The 90th Academy Awards, which took place on the 4th March, 2018, threw up few surprises in terms of winners and was distinctly lacking in terms of a central talking point compared to the preceding ceremony of February 2017. There was no glaring gaffe with respect to the announcement of Best Picture this year. A smart and almost apologetic decision on the part of the show’s producers was to invite Warren Beatty and Faye Dunaway back to announce the recipient for the final and most prestigious award of the evening. Beatty and Dunaway had been chosen to do so for the 89th awards as well on the premise of Bonnie and Clyde’s 50th anniversary and host Jimmy Kimmel referred to their return in the vein of the ’51st anniversary of Bonnie and Clyde.’ The talk show host also referred to the debacle of 2017’s conclusion as ‘waterhouse under the bridge.’ Unlike the previous year, there was no hesitation on Beatty’s part as he opened the sealed envelope. Guillermo del Toro’s romantic-fantasy The Shape of Water had taken Best Picture becoming the first film since the 87th Academy Awards to win Best Picture and Best Director. Of recent times, we had become used to splits with these two pivotal categories. Not so this year. An unlikely winner when one considers its genre and subject matter, The Shape of Water backed up its wins at the Producers Guild of America Awards and the Directors Guild of America Awards.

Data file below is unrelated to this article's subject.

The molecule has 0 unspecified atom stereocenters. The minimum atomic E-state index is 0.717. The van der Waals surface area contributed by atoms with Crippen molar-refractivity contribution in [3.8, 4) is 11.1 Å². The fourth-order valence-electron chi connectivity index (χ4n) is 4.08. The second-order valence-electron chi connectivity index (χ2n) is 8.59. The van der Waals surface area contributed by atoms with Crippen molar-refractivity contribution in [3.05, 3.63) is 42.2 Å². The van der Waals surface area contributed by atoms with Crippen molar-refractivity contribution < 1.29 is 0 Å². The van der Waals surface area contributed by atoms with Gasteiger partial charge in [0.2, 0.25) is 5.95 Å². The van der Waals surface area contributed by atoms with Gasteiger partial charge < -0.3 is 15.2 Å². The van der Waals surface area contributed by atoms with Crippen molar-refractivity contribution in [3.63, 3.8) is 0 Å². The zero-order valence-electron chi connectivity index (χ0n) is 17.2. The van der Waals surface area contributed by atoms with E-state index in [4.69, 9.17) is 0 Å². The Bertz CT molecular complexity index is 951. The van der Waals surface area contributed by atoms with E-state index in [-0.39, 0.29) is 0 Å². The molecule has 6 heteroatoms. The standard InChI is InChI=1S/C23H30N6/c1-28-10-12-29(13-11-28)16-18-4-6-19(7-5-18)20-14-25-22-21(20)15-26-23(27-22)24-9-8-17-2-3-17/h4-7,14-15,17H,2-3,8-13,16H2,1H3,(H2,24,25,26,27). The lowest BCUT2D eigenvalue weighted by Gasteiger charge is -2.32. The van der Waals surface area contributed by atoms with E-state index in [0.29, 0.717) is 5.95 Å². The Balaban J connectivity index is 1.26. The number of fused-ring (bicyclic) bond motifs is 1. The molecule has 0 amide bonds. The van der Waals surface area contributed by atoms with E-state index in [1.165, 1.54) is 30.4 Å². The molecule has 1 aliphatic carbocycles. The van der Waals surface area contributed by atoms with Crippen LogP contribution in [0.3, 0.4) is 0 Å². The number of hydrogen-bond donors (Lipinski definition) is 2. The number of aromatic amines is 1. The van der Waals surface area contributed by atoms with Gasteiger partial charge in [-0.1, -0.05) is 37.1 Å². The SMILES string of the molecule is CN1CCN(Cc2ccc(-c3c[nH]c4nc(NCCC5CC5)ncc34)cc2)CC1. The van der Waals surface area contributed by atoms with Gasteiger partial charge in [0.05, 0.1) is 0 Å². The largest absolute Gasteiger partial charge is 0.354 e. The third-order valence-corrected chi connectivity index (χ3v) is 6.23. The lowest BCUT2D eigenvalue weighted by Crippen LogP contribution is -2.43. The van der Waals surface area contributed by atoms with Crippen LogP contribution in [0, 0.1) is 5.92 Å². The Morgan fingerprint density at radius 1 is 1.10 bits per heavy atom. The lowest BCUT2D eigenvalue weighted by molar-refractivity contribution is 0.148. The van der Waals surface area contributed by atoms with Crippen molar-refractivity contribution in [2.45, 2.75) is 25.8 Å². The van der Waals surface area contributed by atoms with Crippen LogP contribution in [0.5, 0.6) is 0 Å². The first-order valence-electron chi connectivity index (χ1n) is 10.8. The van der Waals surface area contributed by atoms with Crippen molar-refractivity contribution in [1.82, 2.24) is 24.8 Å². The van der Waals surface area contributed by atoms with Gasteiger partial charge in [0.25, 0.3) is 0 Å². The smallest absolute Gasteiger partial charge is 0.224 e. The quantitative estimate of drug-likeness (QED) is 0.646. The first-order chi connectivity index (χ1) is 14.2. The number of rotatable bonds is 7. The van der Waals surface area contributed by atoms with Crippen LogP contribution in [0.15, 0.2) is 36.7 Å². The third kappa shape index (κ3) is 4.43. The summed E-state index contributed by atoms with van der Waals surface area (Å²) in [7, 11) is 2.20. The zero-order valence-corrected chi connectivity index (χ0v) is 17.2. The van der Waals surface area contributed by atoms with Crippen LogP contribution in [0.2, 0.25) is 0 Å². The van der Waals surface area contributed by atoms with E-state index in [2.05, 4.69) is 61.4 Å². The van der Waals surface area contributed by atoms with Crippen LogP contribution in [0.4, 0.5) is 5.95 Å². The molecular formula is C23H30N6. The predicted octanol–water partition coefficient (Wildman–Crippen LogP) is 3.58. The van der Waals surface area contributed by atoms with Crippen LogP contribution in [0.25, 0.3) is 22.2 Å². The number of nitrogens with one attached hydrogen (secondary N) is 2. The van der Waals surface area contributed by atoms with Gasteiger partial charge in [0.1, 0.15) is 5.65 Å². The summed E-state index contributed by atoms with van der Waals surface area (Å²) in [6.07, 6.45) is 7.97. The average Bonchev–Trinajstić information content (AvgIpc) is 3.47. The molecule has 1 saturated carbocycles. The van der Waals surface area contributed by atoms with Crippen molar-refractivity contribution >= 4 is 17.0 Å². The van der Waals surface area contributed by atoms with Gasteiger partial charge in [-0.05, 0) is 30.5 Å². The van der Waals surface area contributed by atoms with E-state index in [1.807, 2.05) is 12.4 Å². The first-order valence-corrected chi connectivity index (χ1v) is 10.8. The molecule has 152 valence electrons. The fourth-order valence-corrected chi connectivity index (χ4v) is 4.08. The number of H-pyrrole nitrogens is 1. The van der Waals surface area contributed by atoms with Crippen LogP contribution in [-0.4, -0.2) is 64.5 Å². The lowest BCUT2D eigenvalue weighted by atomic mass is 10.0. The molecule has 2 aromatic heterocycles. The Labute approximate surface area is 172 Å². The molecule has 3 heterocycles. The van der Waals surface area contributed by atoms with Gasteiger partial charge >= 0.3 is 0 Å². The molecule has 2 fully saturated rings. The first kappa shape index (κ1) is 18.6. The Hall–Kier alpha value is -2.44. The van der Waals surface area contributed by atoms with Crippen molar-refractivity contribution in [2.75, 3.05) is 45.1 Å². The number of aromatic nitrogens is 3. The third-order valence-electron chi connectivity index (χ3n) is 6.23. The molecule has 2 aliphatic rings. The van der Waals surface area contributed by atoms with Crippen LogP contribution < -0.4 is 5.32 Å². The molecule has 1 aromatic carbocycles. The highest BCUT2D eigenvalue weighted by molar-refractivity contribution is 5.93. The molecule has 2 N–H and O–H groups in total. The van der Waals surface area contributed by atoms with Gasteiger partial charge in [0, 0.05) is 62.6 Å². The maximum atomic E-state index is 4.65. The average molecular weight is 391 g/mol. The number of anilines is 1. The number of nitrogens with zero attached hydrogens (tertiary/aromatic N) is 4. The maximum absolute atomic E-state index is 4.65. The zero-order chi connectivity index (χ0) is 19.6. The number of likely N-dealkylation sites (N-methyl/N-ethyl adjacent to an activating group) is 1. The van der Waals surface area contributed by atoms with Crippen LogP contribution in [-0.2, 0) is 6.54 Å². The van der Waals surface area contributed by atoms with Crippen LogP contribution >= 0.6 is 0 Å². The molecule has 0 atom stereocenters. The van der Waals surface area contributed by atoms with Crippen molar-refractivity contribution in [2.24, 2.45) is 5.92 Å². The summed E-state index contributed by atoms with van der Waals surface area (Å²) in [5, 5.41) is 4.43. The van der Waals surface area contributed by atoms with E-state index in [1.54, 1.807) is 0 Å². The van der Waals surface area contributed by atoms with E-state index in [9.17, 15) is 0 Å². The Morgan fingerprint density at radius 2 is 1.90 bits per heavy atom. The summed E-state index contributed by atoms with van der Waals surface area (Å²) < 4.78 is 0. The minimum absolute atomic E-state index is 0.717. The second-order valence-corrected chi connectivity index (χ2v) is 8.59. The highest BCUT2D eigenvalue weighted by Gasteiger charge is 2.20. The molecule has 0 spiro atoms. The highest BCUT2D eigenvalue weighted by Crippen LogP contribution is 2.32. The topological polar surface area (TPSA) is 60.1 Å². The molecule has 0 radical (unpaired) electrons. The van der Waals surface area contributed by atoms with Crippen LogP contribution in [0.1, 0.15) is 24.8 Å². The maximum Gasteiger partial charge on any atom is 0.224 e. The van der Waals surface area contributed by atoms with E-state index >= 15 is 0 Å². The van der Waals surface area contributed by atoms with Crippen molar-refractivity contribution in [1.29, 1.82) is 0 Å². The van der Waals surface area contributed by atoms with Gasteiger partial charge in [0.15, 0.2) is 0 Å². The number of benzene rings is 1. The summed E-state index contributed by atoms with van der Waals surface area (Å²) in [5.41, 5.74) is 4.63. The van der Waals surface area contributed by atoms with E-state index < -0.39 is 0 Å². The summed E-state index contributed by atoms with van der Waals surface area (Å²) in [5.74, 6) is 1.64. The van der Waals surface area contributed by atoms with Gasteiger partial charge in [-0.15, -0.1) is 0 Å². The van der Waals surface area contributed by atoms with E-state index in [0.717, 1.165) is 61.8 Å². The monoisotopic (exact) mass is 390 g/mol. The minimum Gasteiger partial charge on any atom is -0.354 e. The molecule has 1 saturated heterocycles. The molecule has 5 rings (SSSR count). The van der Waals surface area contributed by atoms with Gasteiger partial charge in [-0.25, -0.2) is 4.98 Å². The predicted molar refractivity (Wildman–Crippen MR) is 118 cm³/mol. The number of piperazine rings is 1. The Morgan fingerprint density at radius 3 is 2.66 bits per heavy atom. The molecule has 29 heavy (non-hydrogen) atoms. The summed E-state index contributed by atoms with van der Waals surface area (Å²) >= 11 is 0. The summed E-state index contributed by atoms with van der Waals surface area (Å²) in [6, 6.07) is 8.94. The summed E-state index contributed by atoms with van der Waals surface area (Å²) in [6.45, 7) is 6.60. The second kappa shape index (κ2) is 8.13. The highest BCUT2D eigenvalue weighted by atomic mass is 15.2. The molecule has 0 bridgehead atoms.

I had predicted del Toro’s win for Best Director, but had tipped Martin McDonagh’s Three Billboards Outside Ebbing, Missouri to shade it for Best Picture. Three Billboards wins at the Golden Globes and BAFTAs suggested momentum to me and – as mentioned above – splits between Best Picture and Best Director have become more commonplace in recent years since preferential voting was introduced for the Oscar for Best Picture. Del Toro was ever so gracious and well-spoken as he accepted his awards in the two categories. The Mexican film director now joins his compatriots Alejandro G. Inarritu and Alfonso Cuaron in this fairly unique club. ‘The Three Amigos of Cinema’ as they are known now hold four directing gongs between them and all of them won during the 2010s.
The acting categories held no surprises whatsoever and went the way I and others had predicted. Gary Oldman won Best Actor for his portrayal of Winston Churchill in Joe Wright’s Darkest Hour. Oldman raised a suitable laugh when mocking the length of his own speech saying that he was not going to win the jet ski which Jimmy Kimmel had offered for the shortest speech, but struck an appropriately emotional chord as he paid tribute to his 98-year-old mother who was watching the ceremony – ‘Put the kettle on, I’m bringing Oscar.’
Frances McDormand’s win for Best Actress (her second following 1996’s Fargo) was something most of us had seen coming given her wins at the Golden Globes, SAG and BAFTAs. McDormand requested her fellow female nominees in all other categories to stand with her and told the audience that ‘we all have stories to tell.’ It was an immensely popular speech which concluded with the words ‘inclusion rider.’ McDormand certainly left her mark on the 90th ceremony. We earnestly hope that next year’s Oscars throws up as many compelling performances in the lead actress category based on her words.